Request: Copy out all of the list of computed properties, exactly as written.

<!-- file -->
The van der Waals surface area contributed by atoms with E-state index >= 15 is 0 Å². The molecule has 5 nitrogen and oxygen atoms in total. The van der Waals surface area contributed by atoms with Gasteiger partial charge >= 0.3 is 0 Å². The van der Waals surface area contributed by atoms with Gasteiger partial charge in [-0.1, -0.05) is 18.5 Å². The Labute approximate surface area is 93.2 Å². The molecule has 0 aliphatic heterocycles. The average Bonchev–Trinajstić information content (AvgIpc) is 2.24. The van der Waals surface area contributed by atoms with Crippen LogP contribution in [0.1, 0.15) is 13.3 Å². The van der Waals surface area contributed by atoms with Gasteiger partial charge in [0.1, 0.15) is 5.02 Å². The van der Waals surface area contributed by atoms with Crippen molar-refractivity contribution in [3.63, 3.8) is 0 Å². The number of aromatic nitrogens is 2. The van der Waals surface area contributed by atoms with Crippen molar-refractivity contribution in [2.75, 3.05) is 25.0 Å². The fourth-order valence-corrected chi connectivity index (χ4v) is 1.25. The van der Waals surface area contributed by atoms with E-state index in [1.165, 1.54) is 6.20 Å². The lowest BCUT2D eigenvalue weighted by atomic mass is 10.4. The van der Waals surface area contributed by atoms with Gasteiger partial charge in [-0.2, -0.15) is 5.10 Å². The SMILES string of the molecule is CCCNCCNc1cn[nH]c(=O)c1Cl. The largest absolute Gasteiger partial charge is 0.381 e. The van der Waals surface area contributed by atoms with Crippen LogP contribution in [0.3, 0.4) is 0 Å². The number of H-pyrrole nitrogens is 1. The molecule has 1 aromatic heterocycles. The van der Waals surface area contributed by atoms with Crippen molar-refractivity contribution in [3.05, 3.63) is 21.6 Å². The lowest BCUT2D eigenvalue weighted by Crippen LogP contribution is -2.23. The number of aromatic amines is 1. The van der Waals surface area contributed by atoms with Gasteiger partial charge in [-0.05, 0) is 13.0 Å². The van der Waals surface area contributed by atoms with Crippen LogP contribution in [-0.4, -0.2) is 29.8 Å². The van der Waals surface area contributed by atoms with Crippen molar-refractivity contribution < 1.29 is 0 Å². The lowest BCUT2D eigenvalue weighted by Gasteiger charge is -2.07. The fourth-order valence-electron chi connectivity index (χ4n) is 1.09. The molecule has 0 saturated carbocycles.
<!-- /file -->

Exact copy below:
The van der Waals surface area contributed by atoms with E-state index >= 15 is 0 Å². The molecule has 5 nitrogen and oxygen atoms in total. The van der Waals surface area contributed by atoms with Gasteiger partial charge >= 0.3 is 0 Å². The van der Waals surface area contributed by atoms with Gasteiger partial charge in [-0.1, -0.05) is 18.5 Å². The Labute approximate surface area is 93.2 Å². The molecule has 0 aliphatic heterocycles. The average Bonchev–Trinajstić information content (AvgIpc) is 2.24. The van der Waals surface area contributed by atoms with Crippen LogP contribution in [0.1, 0.15) is 13.3 Å². The van der Waals surface area contributed by atoms with Gasteiger partial charge in [0.1, 0.15) is 5.02 Å². The van der Waals surface area contributed by atoms with Crippen molar-refractivity contribution in [3.63, 3.8) is 0 Å². The number of aromatic nitrogens is 2. The van der Waals surface area contributed by atoms with Crippen molar-refractivity contribution in [2.75, 3.05) is 25.0 Å². The fourth-order valence-corrected chi connectivity index (χ4v) is 1.25. The van der Waals surface area contributed by atoms with E-state index in [1.165, 1.54) is 6.20 Å². The lowest BCUT2D eigenvalue weighted by atomic mass is 10.4. The van der Waals surface area contributed by atoms with Gasteiger partial charge in [-0.2, -0.15) is 5.10 Å². The SMILES string of the molecule is CCCNCCNc1cn[nH]c(=O)c1Cl. The largest absolute Gasteiger partial charge is 0.381 e. The van der Waals surface area contributed by atoms with Crippen LogP contribution in [0.3, 0.4) is 0 Å². The number of H-pyrrole nitrogens is 1. The molecule has 1 aromatic heterocycles. The van der Waals surface area contributed by atoms with Crippen molar-refractivity contribution in [3.05, 3.63) is 21.6 Å². The lowest BCUT2D eigenvalue weighted by Crippen LogP contribution is -2.23. The number of aromatic amines is 1. The van der Waals surface area contributed by atoms with Gasteiger partial charge in [-0.05, 0) is 13.0 Å². The van der Waals surface area contributed by atoms with Crippen LogP contribution in [-0.4, -0.2) is 29.8 Å². The van der Waals surface area contributed by atoms with Crippen molar-refractivity contribution < 1.29 is 0 Å². The lowest BCUT2D eigenvalue weighted by Gasteiger charge is -2.07. The fourth-order valence-electron chi connectivity index (χ4n) is 1.09. The molecule has 0 saturated carbocycles.